It can be very hard to reach out for help, but specialist treatment and support is available, usually in the form of talking therapy. Talk to a friend or loved one to support you through this process. 

Eating Disorders


Beat Eating Disorders


Sudden changes in weight and appetite

It is important to note, that if there have been any sudden changes in weight or appetite, underlying pain or effects of medication are factors to investigate. Medication dose and type should be discussed with a health practitioner in the first instance. Changes to medications or supplements should never be made without medical guidance – always consult your healthcare practitioner if you are concerned by changes in weight or appetite. Also consult your healthcare provider if changes in weight or appetite as a result of medication are negatively impacting mental health.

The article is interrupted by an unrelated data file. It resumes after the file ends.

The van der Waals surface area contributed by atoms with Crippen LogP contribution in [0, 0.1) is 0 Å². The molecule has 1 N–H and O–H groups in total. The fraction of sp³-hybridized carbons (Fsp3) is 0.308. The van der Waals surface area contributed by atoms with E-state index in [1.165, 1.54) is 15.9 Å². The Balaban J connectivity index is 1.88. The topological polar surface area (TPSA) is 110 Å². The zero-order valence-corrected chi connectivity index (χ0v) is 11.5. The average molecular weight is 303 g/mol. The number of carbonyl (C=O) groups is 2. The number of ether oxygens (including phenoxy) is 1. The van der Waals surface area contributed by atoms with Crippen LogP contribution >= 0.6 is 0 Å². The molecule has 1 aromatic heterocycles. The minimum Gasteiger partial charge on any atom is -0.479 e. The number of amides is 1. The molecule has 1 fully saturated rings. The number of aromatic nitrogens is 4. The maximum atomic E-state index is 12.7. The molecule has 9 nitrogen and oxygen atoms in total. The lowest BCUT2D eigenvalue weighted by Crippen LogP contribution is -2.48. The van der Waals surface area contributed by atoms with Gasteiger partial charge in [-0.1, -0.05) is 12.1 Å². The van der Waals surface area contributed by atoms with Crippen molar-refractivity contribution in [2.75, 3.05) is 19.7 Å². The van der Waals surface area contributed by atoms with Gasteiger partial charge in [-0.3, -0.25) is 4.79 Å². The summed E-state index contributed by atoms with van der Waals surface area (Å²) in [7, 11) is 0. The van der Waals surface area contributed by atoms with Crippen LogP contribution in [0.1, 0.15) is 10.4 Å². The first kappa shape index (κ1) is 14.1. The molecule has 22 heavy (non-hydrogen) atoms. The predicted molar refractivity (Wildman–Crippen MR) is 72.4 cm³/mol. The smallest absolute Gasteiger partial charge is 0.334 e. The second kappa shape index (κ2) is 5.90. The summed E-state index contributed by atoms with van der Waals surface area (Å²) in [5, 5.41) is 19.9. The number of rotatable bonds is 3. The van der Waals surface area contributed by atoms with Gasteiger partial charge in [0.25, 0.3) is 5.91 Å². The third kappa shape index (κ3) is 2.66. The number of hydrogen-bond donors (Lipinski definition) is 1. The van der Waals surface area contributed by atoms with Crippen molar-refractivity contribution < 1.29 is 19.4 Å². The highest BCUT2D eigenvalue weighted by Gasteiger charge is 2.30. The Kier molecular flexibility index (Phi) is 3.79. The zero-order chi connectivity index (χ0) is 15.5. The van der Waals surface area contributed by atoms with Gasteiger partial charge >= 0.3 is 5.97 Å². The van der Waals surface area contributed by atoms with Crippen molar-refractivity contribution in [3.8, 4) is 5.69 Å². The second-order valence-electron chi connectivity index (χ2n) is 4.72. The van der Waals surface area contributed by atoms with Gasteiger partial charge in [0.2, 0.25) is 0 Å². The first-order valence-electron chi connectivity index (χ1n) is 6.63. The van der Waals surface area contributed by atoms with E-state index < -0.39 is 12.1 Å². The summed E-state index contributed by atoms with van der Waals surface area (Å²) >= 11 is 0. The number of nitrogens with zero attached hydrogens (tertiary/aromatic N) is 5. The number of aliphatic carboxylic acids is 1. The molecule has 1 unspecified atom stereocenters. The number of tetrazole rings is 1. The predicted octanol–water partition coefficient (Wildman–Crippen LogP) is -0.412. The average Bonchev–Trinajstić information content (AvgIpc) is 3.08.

Medications and Weight



Mealtimes and social occasions can affect our relationship with food. Eating meals with others, food shopping, and eating out at restaurants can be stressful and overwhelming. An autism diagnosis may mean selecting foods that feel safe and predictable, eating at certain times of the day, or avoiding certain foods and social occasions. If food choices are restricted, or certain food types or food groups are avoided, vitamin supplements or probiotics may be required to assist gastrointestinal health and nutrition. Your doctor, therapist or dietician can provide targeted help and support around diet, food choices and mealtime anxiety.